Networking is going to be very important for a variety of transformational projects going forward in the next five years.
I have been working on Information Lifecycle Management (ILM) since before they coined the phrase. There were several break-out sessions on the third day at the [IBM System Storage Technical University 2011] related to new twists to ILM.
The Intelligent Storage Service Catalog (ISSC) and Smarter ILM
Hans Ammitzboll, Solution Rep for IBM Global Technology Services (GTS), presented an approach to ILM focused on using different storage products for different tiers. Is this new? Not at all! The original use of the phrase "Information Lifecycle Management" was coined in the early 1990s by StorageTek to help sell automated tape libraries.
Unfortunately, disk-only vendors started using the term ILM to refer to disk-to-disk tiering inside the disk array. Hans feels it does not make sense to put the least expensive penny-per-GB 7200 RPM disk inside the most expense enterprise-class high-end disk arrays.
IBM GTS manages not only IBM's internal operations, but the IT operations of hundreds of other clients. To help manage all this storage, they developed software to supplement reporting, monitoring and movement of data from one tier to another.
The Intelligent Storage Service Catalog (ISSC) can save up to 80 percent of planning time for managing storage. What did people use before? Hans poked fun at chargeback and showback systems that "offer savings" but don't actually "impose savings". He referred to these as Name-and-Shame, where the top 10 offenders of storage usage.
His storage pyramid involves a variety of devices, with IBM DS8000, SVC and XIV for the high-end, midrange disk like Storwize V7000, and blended disk-and-tape solutions like SONAS and Information Archive (IA) for the lower tiers.
Mark Taylor, IBM Advanced Technical Services, presented the policy-driven automation of IBM's Scale-Out NAS (SONAS). A SONAS system can hold 1 to 256 file systems, and each file system is further divided into fileset containers. Think of fileset containers like 'tree branches' of the file system.es.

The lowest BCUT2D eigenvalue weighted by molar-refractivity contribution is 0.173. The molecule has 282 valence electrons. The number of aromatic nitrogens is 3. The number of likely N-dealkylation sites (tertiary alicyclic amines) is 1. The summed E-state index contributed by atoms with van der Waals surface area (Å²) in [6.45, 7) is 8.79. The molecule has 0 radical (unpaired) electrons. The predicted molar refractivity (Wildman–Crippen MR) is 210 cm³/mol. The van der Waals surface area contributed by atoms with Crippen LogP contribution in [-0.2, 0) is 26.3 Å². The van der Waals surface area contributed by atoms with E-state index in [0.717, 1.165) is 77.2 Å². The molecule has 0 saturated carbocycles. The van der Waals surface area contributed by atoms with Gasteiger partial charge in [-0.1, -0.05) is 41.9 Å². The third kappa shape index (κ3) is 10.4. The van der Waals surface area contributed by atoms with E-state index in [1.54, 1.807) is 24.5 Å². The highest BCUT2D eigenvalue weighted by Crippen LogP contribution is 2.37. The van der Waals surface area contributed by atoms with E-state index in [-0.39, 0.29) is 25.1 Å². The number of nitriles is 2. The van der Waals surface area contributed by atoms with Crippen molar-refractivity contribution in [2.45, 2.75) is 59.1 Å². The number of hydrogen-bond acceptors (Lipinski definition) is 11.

SONAS supports policies for file placement, file movement, and file deletion. These are SQL-like statements that are then applied to specific file systems in the SONAS. Input variables include date last modified, date last accessed, file name, file size, fileset container name, user id and group id. You can choose to have the rules be case-sensitive or case-insensitive. The rules support macros. A macro pre-processor can help simplify calculations and other definitions that are used repeatedly.
Each file system in SONAS consists of one or more storage pools. For file systems with multiple pools, file placement policies can determine which pool to place each file. Normally, when a set of files are in a specific sub-directory on other NAS systems, all the files will be on the same type of disk. With SONAS, some files can be placed on 15K RPM drives, and other files on slower 7200 RPM drives. This file virtualization separates the logical grouping of files from the physical placement of them.
Once files are placed, other policies can be written to migrate from one disk pool to another, migrate from disk to tape, or delete the file. Migrating from one disk pool to another is done by relocation. The next time the file is accessed, it will be accessed directly from the new pool. When migrating from disk to tape, a stub is left in the directory structure metadata, so that subsequent access will cause the file to be recalled automatically from tape, back to disk. Policies can determine which storage pool files are recalled to when this happens.